Wednesday, July 18, 2012

The Right Size

I'll be honest.  I don't know exactly when I became this person.  I used to eat Chef Boyardee Spaghetti right out of the can and now I am buying organic whole wheat flour and agave nectar.  The transition, in fact, happened so gradually that I hardly even noticed it.  It was, however, a huge transition....a transition I am glad I made but one that evolved over time based on many factors. 

I have been on some kind of a "diet" almost all of my life (except for the frequent, random binges of things like Chef Boyardee Spaghetti  right out of the can).  While I haven't always been overweight I have always struggled with my weight and my eating habits. Being a compulsive over eater I am constantly battling the part of me that wants to binge on food until I am literally sick.  Compulsive over eating is difficult to understand.  While there is the euphoria and satisfaction initially during binge eating there is always..always a feeling of sickness afterward both mental and physical.  There is, of course, the stomach ache and a whole host of other unpleasant physical symptoms (think post Thanksgiving dinner times ten) but there is also always the self hatred and disappointment that accompanies those physical pains.  "You're a failure".  "Well, you did it again!"  "You'll never be thin."  It certainly doesn't follow the Pavlovian pattern of  doing things because they cause us pleasure but it happened regularly nonetheless.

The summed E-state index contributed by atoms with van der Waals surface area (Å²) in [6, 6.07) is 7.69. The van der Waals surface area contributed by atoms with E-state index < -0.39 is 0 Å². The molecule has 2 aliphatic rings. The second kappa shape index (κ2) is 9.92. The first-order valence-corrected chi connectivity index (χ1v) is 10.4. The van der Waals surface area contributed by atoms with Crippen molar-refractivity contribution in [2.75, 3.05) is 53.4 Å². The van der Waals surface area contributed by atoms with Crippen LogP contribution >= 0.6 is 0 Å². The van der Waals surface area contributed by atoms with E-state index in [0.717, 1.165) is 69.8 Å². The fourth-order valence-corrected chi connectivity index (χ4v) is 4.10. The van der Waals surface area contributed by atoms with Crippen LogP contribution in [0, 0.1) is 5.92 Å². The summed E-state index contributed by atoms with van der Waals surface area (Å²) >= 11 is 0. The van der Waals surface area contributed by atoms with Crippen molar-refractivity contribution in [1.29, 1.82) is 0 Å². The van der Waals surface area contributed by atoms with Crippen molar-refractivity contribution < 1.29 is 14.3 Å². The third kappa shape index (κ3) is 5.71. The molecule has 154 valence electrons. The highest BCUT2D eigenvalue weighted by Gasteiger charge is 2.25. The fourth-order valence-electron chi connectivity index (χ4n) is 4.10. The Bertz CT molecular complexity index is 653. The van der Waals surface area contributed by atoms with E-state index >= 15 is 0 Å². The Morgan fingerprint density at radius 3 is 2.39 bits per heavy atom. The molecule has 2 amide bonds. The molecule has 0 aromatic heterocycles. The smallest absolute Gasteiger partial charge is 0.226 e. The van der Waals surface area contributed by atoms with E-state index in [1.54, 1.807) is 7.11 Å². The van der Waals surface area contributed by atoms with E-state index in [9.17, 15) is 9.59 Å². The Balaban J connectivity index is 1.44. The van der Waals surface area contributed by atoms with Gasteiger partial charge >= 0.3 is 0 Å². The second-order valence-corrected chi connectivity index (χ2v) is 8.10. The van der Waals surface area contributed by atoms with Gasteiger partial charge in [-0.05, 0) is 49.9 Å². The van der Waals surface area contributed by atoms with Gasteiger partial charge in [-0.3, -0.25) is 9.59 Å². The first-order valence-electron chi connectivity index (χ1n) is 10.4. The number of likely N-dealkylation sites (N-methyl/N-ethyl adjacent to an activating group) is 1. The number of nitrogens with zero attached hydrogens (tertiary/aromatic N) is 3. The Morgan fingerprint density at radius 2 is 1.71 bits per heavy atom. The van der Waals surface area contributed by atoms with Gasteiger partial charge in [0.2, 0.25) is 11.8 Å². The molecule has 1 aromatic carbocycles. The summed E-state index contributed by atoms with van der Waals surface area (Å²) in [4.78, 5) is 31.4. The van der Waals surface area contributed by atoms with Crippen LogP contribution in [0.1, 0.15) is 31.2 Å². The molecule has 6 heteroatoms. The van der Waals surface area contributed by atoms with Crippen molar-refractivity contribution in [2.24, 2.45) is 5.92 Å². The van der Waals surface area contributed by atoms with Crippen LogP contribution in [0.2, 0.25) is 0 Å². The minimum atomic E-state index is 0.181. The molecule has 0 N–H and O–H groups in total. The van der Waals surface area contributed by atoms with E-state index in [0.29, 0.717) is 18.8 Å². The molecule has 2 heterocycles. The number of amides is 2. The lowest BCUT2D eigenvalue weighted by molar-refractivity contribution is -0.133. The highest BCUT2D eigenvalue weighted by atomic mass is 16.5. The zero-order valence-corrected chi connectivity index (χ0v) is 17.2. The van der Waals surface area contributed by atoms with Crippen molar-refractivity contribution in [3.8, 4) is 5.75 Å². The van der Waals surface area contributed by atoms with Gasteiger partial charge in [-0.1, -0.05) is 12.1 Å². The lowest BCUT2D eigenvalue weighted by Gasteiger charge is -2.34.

I don't need to get into why this is an issue for me.  To be honest I don't really care.  It might be psychological or it might be physical....whatever the causation it is real and I have it.  That's really all I need to know.  I have it and I don't want it.  So how do I go about stopping it?

For me it was about controlling what I eat and when I eat.  It was about limiting or eliminating foods that I found triggered my binge eating (sugar and salt for me) and eating smaller, more frequent meals so I never felt that I was depriving myself.  It was also about being more active. When you're sitting on the couch watching TV it's easy to get up and grab a bag of  chips to snack on.  It's not so easy to do that when you're out taking a walk or working on your favorite hobby.  Part of my problem is that one of my favorite things to do is cook and bake.  Running my own business I rarely get to experience the joy of a task that has a beginning and end.  Everything about running a business is about the process.  In cooking and baking there is a beginning and an end....and the end is also rewarding which is another reason why I love it. 

The problematic side-effect of having cooking and baking as your hobby is all of the tempting food that is there when you are done.  My old philosophy on cooking was: "If it doesn't taste good enough add butter or top it with sour cream".  Not surprisingly, that worked.  It also, probably played a part in causing Brennis' choked arteries.  I didn't really feel that I would ever again be comfortable baking and cooking for our household.  I felt like I had been negligent with our health because I was trying to please everyone by making delicious but unhealthy food. Sometimes I joked that my cooking almost killed Brennis.  Sometimes I didn't think it was a joke.  Most of the time I didn't think it was funny.